Though smaller companies like Blackjewel bring unique risks, they may also be flexible in a way that the major players are not, he said.

The large, publicly traded firms like Peabody and Arch are responsible to shareholders and have just emerged from bankruptcies that taught them caution. Blackjewel doesn’t necessarily have those restraints, he said.

“These companies may be more nimble,” Godby said. “We’ll have to see if that’s a risk or if that’s going to help the PRB.”

Low heat, no thanks

Wyoming coal has been in a holding pattern for more than a year. It’s emerged from the dark days of bankruptcies and layoffs, but uncertainties remain about the coal market long term.

Much has been made of recent coal plant closures that erased large clients for Powder River Basin mines. Peabody Energy and Cloud Peak Energy lost customers this year from early plant retirements, and both face a number of closures in the years to come.

The firms have said they are anticipating the smaller market and can adjust production accordingly.

Blackjewel’s new asset, Belle Ayr, is facing this same predicament. Its largest customer last year was Comanche Generating Station, a coal-fired plant that recently announced plans to retire two of its coal unites early, to be supplanted by new wind development. It is waiting regulatory for approval.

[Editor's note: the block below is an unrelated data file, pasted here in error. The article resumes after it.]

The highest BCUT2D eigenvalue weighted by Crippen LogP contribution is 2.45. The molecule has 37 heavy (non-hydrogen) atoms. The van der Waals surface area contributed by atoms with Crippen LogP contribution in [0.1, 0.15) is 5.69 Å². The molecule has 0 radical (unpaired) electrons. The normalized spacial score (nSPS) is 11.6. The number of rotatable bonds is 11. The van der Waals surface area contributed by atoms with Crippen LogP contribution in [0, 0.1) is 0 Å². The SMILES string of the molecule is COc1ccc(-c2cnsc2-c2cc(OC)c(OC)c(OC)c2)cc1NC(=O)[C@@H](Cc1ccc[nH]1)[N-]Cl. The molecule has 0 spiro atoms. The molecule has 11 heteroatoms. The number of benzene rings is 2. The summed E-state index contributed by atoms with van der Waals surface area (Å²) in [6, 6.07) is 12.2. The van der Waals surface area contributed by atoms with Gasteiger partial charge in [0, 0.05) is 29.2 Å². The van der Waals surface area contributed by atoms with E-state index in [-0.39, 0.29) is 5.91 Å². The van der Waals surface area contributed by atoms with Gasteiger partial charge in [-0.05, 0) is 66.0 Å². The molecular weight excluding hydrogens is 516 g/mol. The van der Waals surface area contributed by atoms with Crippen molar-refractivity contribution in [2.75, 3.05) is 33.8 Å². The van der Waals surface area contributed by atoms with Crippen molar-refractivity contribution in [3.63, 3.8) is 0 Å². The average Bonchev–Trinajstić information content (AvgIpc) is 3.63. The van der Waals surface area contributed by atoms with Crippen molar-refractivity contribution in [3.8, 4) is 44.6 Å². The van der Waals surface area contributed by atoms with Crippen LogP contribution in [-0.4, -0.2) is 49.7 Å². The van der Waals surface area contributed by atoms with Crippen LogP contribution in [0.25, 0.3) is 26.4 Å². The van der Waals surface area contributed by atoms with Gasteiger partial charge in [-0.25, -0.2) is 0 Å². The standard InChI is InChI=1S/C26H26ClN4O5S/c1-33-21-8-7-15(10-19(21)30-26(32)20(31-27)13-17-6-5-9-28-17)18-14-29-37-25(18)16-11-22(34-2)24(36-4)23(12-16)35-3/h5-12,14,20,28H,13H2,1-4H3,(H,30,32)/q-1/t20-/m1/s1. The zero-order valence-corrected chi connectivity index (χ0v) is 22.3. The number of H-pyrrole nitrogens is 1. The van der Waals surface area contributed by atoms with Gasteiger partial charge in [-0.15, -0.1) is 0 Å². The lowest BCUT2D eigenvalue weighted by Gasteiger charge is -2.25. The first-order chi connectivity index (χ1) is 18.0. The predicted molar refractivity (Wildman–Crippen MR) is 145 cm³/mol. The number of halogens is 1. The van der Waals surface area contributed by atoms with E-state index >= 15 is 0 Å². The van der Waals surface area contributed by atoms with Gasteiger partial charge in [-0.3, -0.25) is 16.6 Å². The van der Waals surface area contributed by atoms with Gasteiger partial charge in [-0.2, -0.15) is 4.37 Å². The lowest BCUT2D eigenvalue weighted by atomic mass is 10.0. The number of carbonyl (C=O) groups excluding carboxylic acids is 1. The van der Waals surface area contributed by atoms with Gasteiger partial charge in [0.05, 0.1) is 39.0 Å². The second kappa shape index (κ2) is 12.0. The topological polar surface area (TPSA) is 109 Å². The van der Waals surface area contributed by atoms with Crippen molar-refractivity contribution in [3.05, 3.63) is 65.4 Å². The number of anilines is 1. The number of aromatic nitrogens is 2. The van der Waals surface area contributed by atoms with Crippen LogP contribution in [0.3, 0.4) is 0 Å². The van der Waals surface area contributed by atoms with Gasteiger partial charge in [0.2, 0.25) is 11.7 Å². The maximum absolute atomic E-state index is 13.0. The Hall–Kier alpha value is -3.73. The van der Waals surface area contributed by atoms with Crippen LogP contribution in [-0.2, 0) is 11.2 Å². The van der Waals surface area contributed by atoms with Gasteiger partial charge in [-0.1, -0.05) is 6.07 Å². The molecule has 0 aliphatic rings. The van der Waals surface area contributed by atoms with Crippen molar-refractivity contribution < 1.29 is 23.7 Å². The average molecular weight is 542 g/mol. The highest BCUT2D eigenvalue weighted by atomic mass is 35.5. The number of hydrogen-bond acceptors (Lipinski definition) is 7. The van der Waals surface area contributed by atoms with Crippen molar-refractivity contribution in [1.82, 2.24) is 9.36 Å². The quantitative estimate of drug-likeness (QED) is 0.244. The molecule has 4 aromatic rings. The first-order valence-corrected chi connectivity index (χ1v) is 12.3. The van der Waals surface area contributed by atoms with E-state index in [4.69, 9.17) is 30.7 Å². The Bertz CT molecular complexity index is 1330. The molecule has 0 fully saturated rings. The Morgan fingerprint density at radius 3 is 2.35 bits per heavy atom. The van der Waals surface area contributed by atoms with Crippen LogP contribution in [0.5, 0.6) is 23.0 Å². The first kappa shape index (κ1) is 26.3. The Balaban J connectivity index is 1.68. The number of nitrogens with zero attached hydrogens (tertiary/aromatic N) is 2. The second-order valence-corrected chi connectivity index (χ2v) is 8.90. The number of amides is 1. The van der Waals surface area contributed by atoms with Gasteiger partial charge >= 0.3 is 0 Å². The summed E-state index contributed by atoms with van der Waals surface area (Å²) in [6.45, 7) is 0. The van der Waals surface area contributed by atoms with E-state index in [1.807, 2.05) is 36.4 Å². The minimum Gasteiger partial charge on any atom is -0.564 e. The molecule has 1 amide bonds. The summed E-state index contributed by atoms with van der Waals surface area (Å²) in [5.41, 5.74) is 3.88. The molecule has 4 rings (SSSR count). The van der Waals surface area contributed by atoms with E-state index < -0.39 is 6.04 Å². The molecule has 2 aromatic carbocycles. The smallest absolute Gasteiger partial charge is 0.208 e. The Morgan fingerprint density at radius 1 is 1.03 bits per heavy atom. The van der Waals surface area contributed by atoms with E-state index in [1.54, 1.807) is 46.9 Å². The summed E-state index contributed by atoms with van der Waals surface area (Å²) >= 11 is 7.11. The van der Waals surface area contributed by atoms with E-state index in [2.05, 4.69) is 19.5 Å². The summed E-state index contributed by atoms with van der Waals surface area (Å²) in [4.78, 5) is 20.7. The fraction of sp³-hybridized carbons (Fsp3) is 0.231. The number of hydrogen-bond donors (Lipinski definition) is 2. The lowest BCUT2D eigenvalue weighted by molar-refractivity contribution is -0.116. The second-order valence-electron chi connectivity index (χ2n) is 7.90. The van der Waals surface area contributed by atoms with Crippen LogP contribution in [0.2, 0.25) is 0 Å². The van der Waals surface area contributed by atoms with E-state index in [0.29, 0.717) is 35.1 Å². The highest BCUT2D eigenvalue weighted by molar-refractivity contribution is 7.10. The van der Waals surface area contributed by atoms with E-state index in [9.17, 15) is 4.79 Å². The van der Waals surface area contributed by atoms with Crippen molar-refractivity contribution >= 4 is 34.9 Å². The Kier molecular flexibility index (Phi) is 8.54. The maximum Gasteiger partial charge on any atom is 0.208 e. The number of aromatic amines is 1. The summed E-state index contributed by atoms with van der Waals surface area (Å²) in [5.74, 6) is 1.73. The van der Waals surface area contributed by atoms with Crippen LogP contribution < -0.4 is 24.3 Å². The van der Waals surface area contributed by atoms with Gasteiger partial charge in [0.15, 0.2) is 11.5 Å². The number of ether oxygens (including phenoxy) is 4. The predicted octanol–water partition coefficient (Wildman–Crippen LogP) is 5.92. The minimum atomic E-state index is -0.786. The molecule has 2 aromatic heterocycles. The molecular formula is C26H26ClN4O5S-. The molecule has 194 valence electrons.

It’s unclear how the Belle Ayr and Eagle Butte transfer fits into a diminished coal sector. They produce a low-heat coal that many firms in the Powder River Basin have struggled to sell.

Low-heat coal is a particularly soft market, at a time when the Wyoming coal sector as a whole is adjusting to contractions, said Godby. In the case of larger firms, they can focus on their high-heat assets at other mines, blend or slow production of 8400 coal.

For Belle Ayr and Eagle Butte, that’s not an option, he said. That low-heat product is all they have.

Travis Deti of the Wyoming Mining Association said it’s impossible to predict how 8400 coal will fit into the fuel mix going forward.

But the coal in the Powder River Basin remains a dependable source of energy across the country despite challenges, he said.

“I think we are in a better place than some of the other mining basins,” he said. “As the long glide away from coal over the next century evolves, the last shovel of coal is going to be mined out of the PRB”.

Clean up

Given the challenges to coal, and particularly to these two mines, some are watching the transfer to Blackjewel carefully.

For Shannon Anderson, a lawyer for the Powder River Basin Resource Council, the CEO’s environmental violations back East are concerning. The firm simply seems too willing to jump into a risky environment.

“They seem to be speculating, and they don’t have a proven track record,” she said.

State regulators have yet to approve the new ownership, which requires a transfer of permits and reclamation responsibilities. Those liabilities have been a chief concern of the Powder River Basin Resource Council, which lobbied during the bankruptcy period for stricter bonding on coal mines.

But even with bonding in place, the group doesn’t want Wyoming to end up responsible for a huge clean up effort if a company should fold.

“We think there needs to be a realistic, honest conversation with the community and workers,” she said. “This isn’t monopoly money to Wyoming. These are important assets.”

Follow energy reporter Heather Richards on Twitter @hroxaner